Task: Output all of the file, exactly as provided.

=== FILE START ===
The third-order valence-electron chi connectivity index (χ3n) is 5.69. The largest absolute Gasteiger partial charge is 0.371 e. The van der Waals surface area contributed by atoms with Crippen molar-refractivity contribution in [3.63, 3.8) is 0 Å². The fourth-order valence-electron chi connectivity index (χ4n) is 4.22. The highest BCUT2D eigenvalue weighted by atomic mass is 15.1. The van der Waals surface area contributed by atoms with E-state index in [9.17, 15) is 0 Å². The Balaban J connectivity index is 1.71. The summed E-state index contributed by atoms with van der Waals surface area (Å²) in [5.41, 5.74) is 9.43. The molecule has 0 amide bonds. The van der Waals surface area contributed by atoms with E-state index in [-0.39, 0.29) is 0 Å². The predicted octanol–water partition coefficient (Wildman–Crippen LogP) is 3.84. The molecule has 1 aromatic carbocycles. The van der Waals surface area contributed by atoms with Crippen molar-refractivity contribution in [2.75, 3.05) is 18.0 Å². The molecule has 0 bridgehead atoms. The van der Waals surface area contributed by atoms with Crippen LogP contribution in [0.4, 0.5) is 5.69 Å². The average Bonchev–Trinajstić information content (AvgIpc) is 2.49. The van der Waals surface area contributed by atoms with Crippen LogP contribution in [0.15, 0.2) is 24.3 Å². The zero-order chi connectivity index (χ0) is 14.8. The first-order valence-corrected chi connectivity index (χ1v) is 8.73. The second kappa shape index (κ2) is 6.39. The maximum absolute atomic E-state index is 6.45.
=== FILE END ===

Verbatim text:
The third-order valence-electron chi connectivity index (χ3n) is 5.69. The largest absolute Gasteiger partial charge is 0.371 e. The van der Waals surface area contributed by atoms with Crippen molar-refractivity contribution in [3.63, 3.8) is 0 Å². The fourth-order valence-electron chi connectivity index (χ4n) is 4.22. The highest BCUT2D eigenvalue weighted by atomic mass is 15.1. The van der Waals surface area contributed by atoms with E-state index in [9.17, 15) is 0 Å². The Balaban J connectivity index is 1.71. The summed E-state index contributed by atoms with van der Waals surface area (Å²) in [5.41, 5.74) is 9.43. The molecule has 0 amide bonds. The van der Waals surface area contributed by atoms with E-state index in [-0.39, 0.29) is 0 Å². The predicted octanol–water partition coefficient (Wildman–Crippen LogP) is 3.84. The molecule has 1 aromatic carbocycles. The van der Waals surface area contributed by atoms with Crippen molar-refractivity contribution in [2.75, 3.05) is 18.0 Å². The molecule has 0 bridgehead atoms. The van der Waals surface area contributed by atoms with Crippen LogP contribution in [0.4, 0.5) is 5.69 Å². The average Bonchev–Trinajstić information content (AvgIpc) is 2.49. The van der Waals surface area contributed by atoms with Crippen LogP contribution in [0.15, 0.2) is 24.3 Å². The zero-order chi connectivity index (χ0) is 14.8. The first-order valence-corrected chi connectivity index (χ1v) is 8.73. The second kappa shape index (κ2) is 6.39. The maximum absolute atomic E-state index is 6.45.